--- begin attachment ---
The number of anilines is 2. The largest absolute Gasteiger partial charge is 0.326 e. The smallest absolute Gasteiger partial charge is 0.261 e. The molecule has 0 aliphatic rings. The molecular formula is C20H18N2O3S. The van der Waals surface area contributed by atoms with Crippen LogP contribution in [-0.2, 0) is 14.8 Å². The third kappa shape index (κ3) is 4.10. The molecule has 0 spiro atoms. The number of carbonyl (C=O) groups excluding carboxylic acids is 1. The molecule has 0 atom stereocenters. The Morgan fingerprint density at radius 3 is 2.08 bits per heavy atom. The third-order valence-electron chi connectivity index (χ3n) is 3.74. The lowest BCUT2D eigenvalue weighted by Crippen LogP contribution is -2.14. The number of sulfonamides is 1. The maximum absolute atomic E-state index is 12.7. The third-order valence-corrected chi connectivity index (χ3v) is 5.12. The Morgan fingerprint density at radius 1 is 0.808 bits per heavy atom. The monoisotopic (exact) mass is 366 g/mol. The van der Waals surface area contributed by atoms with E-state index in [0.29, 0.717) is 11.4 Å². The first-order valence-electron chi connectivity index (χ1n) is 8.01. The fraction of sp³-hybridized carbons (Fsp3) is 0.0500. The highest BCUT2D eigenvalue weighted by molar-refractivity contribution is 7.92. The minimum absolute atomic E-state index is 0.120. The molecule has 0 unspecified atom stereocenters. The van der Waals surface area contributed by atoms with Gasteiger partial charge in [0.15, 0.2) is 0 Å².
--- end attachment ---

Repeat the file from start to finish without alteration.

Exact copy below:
The number of anilines is 2. The largest absolute Gasteiger partial charge is 0.326 e. The smallest absolute Gasteiger partial charge is 0.261 e. The molecule has 0 aliphatic rings. The molecular formula is C20H18N2O3S. The van der Waals surface area contributed by atoms with Crippen LogP contribution in [-0.2, 0) is 14.8 Å². The third kappa shape index (κ3) is 4.10. The molecule has 0 spiro atoms. The number of carbonyl (C=O) groups excluding carboxylic acids is 1. The molecule has 0 atom stereocenters. The Morgan fingerprint density at radius 3 is 2.08 bits per heavy atom. The third-order valence-electron chi connectivity index (χ3n) is 3.74. The lowest BCUT2D eigenvalue weighted by Crippen LogP contribution is -2.14. The number of sulfonamides is 1. The maximum absolute atomic E-state index is 12.7. The third-order valence-corrected chi connectivity index (χ3v) is 5.12. The Morgan fingerprint density at radius 1 is 0.808 bits per heavy atom. The monoisotopic (exact) mass is 366 g/mol. The van der Waals surface area contributed by atoms with E-state index in [0.29, 0.717) is 11.4 Å². The first-order valence-electron chi connectivity index (χ1n) is 8.01. The fraction of sp³-hybridized carbons (Fsp3) is 0.0500. The highest BCUT2D eigenvalue weighted by molar-refractivity contribution is 7.92. The minimum absolute atomic E-state index is 0.120. The molecule has 0 unspecified atom stereocenters. The van der Waals surface area contributed by atoms with Gasteiger partial charge in [0.15, 0.2) is 0 Å².